Author: Marcelo Gleiser
Publisher: University Press of New England
Release Date: 2016-06-07
Marcelo Gleiser has had a passion for science and fishing since he was a boy growing up on the beaches of Rio de Janeiro. Now a world-famous theoretical physicist with hundreds of scientific articles and several books of popular science to his credit, he felt it was time to connect with nature in less theoretical ways. After seeing a fly-fishing class on the Dartmouth College green, he decided to learn to fly-fish, a hobby, he says, that teaches humility. In The Simple Beauty of the Unexpected, Gleiser travels the world to scientific conferences, fishing wherever he goes. At each stop, he ponders how in the myriad ways physics informs the act of fishing; how, in its turn, fishing serves as a lens into nature's inner workings; and how science engages with questions of meaning and spirituality, inspiring a sense of mystery and awe of the not yet known. Personal and engaging, The Simple Beauty of the Unexpected is a scientist's tribute to nature, an affirmation of humanity's deep connection with and debt to Earth, and an exploration of the meaning of existence, from atom to trout to cosmos.
A natural philosophy expert who is also a physics and astronomy professor discusses the limits of scientific explanations and how our knowledge of the universe and its nature will always remain necessarily incomplete. 15,000 first printing.
Author: Geraint F. Lewis
Publisher: Cambridge University Press
Release Date: 2016-10-06
Over the last forty years, scientists have uncovered evidence that if the Universe had been forged with even slightly different properties, life as we know it - and life as we can imagine it - would be impossible. Join us on a journey through how we understand the Universe, from its most basic particles and forces, to planets, stars and galaxies, and back through cosmic history to the birth of the cosmos. Conflicting notions about our place in the Universe are defined, defended and critiqued from scientific, philosophical and religious viewpoints. The authors' engaging and witty style addresses what fine-tuning might mean for the future of physics and the search for the ultimate laws of nature. Tackling difficult questions and providing thought-provoking answers, this volumes challenges us to consider our place in the cosmos, regardless of our initial convictions.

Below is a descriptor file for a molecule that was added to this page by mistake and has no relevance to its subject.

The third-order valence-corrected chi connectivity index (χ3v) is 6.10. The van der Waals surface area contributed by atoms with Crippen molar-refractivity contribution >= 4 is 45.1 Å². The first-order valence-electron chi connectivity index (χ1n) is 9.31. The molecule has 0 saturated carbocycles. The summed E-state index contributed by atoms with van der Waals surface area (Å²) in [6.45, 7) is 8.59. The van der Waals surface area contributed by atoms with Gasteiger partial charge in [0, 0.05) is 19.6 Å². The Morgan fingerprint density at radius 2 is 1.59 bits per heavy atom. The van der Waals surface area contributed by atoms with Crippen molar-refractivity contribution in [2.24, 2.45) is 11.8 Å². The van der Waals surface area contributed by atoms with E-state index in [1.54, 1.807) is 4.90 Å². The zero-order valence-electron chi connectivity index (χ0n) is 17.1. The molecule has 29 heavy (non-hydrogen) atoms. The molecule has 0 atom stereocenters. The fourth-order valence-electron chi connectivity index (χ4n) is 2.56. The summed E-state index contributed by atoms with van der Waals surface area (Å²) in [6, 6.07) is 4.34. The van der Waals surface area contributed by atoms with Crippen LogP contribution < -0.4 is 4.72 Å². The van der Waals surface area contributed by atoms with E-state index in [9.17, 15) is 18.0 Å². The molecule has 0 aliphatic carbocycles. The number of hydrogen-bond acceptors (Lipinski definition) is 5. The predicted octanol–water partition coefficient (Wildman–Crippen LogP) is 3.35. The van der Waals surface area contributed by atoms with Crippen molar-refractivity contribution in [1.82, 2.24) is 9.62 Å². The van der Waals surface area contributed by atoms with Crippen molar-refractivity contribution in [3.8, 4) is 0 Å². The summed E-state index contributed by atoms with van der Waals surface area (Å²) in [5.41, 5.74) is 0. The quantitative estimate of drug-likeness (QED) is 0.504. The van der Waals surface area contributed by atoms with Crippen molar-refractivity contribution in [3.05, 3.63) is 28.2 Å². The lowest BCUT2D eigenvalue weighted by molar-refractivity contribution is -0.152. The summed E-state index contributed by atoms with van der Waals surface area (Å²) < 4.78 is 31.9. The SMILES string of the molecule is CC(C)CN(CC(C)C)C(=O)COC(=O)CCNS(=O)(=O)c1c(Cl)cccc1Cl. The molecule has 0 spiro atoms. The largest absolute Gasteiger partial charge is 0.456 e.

Author: Marcelo Gleiser
Publisher: Simon and Schuster
Release Date: 2010-04-06
For millennia, shamans and philosophers, believers and nonbelievers, artists and scientists have tried to make sense of our existence by suggesting that everything is connected, that a mysterious Oneness binds us to everything else. People go to temples, churches, mosques, and synagogues to pray to their divine incarnation of Oneness. Following a surprisingly similar notion, scientists have long asserted that under Nature’s apparent complexity there is a simpler underlying reality. In its modern incarnation, this Theory of Everything would unite the physical laws governing very large bodies (Einstein’s theory of relativity) and those governing tiny ones (quantum mechanics) into a single framework. But despite the brave efforts of many powerful minds, the Theory of Everything remains elusive. It turns out that the universe is not elegant. It is gloriously messy. Overturning more than twenty-five centuries of scientific thought, award-winning physicist Marcelo Gleiser argues that this quest for a Theory of Everything is fundamentally misguided, and he explains the volcanic implications this ideological shift has for humankind. All the evidence points to a scenario in which everything emerges from fundamental imperfections, primordial asymmetries in matter and time, cataclysmic accidents in Earth’s early life, and duplication errors in the genetic code. Imbalance spurs creation. Without asymmetries and imperfections, the universe would be filled with nothing but smooth radiation. A Tear at the Edge of Creation calls for nothing less than a new "humancentrism" to reflect our position in the universal order. All life, but intelligent life in particular, is a rare and precious accident. Our presence here has no meaning outside of itself, but it does have meaning. The unplanned complexity of humankind is all the more beautiful for its improbability. It’s time for science to let go of the old aesthetic that labels perfection beautiful and holds that "beauty is truth." It’s time to look at the evidence without centuries of monotheistic baggage. In this lucid, down-to-earth narrative, Gleiser walks us through the basic and cutting-edge science that fueled his own transformation from unifier to doubter—a fascinating scientific quest that led him to a new understanding of what it is to be human.